Peter McKnight is an adjunct professor in the School of Criminology at Simon Fraser University.
If you've ever had surgery, you owe a debt to heroin-assisted therapy, and not because you were probably doped up on morphine in post-op.
Rather, it's because of William Halsted. Appointed the first chief of surgery of Johns Hopkins in 1889, the man now known as "the father of surgery" proceeded to revolutionize the craft during his more than 30-year career. Among other things, Mr. Halsted introduced the use of surgical gloves and complete sterility, performed the first radical mastectomy and developed new stomach and intestinal surgeries.
And one more thing: During his entire time at Johns Hopkins, Mr. Halsted injected himself with morphine on a daily basis.
Although Mr. Halsted kept his addiction secret from all but a few of his closest colleagues, it was not uncommon for doctors to prescribe morphine to their heroin-addicted patients in the 19th and early 20th centuries, and the prescription morphine allowed them, like Mr. Halsted, to remain productive members of society.
Heroin-assisted therapy is therefore not a new or radical idea, despite what you might have heard in light of news that doctors in Vancouver began prescribing pharmaceutical-grade heroin (diacetylmorphine) to heroin-addicted patients this week.
The patients were originally subjects of clinical trials investigating the effectiveness of heroin-assisted therapy among chronic heroin addicts who had repeatedly failed at other forms of treatment including methadone maintenance. The trials found that heroin-assisted therapy improved users' physical, mental and social health, resulted in a reduction of criminal behaviour and increased uptake of employment and education programs.
You'd think that would be sufficient reason to continue the therapy after the trials ended, but no. While Health Canada originally approved continued treatment, federal Health Minister Rona Ambrose introduced new regulations last October which prevented prescribing heroin outside of clinical trials. Five heroin users challenged Ms. Ambrose's decision in court, and British Columbia Chief Justice Christopher Hinkson granted an injunction in May, allowing heroin-assisted therapy to proceed.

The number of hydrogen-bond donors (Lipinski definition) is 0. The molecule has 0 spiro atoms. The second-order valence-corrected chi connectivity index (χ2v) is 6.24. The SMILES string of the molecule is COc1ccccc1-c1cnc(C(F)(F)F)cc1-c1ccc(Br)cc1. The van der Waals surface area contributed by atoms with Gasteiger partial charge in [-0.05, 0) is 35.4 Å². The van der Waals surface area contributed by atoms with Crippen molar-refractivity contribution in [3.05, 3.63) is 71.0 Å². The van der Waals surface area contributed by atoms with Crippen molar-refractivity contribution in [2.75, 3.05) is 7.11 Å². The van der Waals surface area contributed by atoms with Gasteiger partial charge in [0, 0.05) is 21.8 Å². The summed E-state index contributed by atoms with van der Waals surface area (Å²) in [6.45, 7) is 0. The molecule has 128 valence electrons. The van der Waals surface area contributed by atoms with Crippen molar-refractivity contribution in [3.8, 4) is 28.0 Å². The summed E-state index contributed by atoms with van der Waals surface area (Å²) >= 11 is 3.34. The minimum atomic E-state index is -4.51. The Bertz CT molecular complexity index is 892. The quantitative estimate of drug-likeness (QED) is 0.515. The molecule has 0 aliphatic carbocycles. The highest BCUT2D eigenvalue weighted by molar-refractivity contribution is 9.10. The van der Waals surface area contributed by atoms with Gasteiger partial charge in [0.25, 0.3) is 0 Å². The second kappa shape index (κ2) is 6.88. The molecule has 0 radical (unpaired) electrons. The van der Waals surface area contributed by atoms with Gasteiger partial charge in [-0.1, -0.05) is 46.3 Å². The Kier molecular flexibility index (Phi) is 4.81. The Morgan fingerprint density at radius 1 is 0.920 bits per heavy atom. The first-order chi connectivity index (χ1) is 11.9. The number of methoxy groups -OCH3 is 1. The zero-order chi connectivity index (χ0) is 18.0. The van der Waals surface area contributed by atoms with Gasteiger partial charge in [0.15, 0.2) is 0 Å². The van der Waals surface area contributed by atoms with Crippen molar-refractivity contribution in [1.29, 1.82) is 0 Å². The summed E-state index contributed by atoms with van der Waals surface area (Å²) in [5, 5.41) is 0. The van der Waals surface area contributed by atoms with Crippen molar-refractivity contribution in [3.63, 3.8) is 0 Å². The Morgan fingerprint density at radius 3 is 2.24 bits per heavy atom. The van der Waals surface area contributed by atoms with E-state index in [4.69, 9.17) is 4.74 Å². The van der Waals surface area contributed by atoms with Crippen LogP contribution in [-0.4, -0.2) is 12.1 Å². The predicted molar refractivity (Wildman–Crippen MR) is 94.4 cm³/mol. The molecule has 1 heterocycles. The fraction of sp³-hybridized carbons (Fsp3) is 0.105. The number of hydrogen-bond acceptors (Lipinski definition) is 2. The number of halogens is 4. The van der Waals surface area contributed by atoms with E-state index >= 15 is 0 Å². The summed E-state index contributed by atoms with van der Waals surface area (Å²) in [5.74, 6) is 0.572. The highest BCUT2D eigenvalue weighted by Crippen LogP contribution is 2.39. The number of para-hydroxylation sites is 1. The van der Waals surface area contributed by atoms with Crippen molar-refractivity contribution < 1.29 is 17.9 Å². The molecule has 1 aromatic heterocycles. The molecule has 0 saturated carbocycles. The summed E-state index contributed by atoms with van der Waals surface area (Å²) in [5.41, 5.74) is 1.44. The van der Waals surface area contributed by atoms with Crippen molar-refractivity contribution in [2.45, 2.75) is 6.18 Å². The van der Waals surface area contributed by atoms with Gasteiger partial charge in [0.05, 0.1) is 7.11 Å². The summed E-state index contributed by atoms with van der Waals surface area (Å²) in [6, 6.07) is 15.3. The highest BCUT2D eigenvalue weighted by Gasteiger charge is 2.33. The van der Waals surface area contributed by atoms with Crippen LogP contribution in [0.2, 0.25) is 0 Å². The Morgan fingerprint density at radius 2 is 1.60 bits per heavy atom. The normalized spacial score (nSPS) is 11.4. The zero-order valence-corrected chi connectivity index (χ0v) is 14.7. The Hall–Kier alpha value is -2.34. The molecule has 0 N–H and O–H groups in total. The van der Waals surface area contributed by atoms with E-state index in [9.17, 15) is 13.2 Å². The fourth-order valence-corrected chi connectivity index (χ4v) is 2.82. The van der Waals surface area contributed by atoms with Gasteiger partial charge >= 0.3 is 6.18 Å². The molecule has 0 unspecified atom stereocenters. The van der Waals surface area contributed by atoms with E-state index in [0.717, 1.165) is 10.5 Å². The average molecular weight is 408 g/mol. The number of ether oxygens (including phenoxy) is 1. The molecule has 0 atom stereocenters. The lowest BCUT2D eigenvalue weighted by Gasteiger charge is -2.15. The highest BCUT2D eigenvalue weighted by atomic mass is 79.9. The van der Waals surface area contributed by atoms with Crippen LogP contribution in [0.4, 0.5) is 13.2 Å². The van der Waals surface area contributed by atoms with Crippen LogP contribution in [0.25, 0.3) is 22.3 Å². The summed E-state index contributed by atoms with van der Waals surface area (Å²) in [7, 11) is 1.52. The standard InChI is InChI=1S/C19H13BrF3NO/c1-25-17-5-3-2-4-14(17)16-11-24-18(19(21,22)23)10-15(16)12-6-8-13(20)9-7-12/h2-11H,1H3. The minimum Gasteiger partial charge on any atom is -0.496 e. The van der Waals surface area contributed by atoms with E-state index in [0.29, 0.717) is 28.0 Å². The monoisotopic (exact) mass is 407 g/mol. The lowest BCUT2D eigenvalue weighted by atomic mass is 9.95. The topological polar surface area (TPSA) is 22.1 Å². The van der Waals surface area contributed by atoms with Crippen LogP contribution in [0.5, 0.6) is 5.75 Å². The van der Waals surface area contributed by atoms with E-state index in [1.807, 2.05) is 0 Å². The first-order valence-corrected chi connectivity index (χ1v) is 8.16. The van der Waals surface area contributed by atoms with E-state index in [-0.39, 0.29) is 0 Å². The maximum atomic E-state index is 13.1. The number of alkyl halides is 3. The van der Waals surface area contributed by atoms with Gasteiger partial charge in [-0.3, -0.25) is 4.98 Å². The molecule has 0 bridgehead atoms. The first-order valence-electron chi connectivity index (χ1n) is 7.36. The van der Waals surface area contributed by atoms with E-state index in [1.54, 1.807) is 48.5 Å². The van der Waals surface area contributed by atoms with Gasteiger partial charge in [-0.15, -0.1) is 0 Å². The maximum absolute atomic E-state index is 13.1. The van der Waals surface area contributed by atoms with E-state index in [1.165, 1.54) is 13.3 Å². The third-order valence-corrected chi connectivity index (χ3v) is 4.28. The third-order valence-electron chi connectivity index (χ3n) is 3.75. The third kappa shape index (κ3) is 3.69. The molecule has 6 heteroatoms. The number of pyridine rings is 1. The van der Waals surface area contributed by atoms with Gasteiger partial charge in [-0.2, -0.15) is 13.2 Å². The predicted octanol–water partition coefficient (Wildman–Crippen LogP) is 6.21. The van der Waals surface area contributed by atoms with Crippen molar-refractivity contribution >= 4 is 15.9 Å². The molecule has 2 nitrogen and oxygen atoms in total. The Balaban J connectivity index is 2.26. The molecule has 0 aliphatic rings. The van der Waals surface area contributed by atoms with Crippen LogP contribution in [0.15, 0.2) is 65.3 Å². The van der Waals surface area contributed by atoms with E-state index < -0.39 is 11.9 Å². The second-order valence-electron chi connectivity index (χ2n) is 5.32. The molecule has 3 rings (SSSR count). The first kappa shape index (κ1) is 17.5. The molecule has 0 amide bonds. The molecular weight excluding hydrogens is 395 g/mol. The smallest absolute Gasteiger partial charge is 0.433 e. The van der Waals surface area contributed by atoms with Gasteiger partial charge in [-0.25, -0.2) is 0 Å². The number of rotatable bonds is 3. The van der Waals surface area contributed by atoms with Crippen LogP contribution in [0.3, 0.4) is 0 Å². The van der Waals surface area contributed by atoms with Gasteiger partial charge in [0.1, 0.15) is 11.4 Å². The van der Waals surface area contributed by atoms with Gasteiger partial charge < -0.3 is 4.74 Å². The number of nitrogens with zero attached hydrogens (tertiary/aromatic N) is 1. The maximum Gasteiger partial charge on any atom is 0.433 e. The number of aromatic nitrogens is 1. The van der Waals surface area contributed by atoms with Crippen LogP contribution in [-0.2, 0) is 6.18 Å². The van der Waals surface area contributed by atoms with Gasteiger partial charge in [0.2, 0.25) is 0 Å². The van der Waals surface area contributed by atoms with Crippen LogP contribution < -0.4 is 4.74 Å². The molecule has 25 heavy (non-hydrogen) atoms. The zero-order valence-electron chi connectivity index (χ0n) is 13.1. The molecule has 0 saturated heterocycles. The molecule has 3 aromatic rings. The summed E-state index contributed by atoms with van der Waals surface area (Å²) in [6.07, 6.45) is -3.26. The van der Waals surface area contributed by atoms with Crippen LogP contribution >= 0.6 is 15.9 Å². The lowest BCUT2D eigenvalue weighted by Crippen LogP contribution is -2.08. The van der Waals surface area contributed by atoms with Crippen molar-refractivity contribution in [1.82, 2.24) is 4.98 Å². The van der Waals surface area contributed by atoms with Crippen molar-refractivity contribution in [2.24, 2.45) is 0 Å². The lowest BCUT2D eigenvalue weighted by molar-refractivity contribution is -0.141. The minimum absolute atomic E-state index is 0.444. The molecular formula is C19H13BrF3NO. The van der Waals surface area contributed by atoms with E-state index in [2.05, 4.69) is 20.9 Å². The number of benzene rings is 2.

You might wonder why Ms. Ambrose introduced the regulations, since ending the therapy since would likely adversely affect the heroin users' health and increase the risk of their returning to criminal behaviour. But then again, drug laws have never been about improving health or reducing crime.
Indeed, the first law criminalizing heroin – the Opium Act of 1908 – was introduced by minister of labour Rodolphe Lemieux. Now one would expect the minister of health or the attorney-general to spearhead the law if it concerned health or crime. But it wasn't about health or crime. It was about racism.
In the mid-19th century, many Chinese immigrants made their way to Western Canada and found work building the Canadian Pacific Railway. Although these labourers were prized for their willingness to work long hours for little pay, things changed when Canada experienced a recession in the late 19th and early 20th centuries.
White Canadians and, in particular, trade unions, blamed the Chinese for the shortage of jobs, which resulted in the formation of the Asiatic Exclusion League. The league held emotionally charged rallies, one of which resulted in a riot in Vancouver's Chinatown. Many Chinese businesses were damaged or destroyed, which led the deputy minister of labour – a man by the name of William Lyon Mackenzie King – to conduct an investigation.
King found two opium dens among the damaged businesses. Although these dens were operating legally, and opium use was not seen as a problem, the feds decided that they could get rid of the Chinese and thereby placate white Canadians by outlawing the drug.
So began a century of heroin prohibition, a century in which our collective health and welfare took a backseat to politics and prejudice, a century in which the black market took over the heroin trade, with all its violence, a century in which addicts were forced from the doctor's office to the street, with all its diseases and deaths. Now that was a radical idea, and we've been paying for ever since.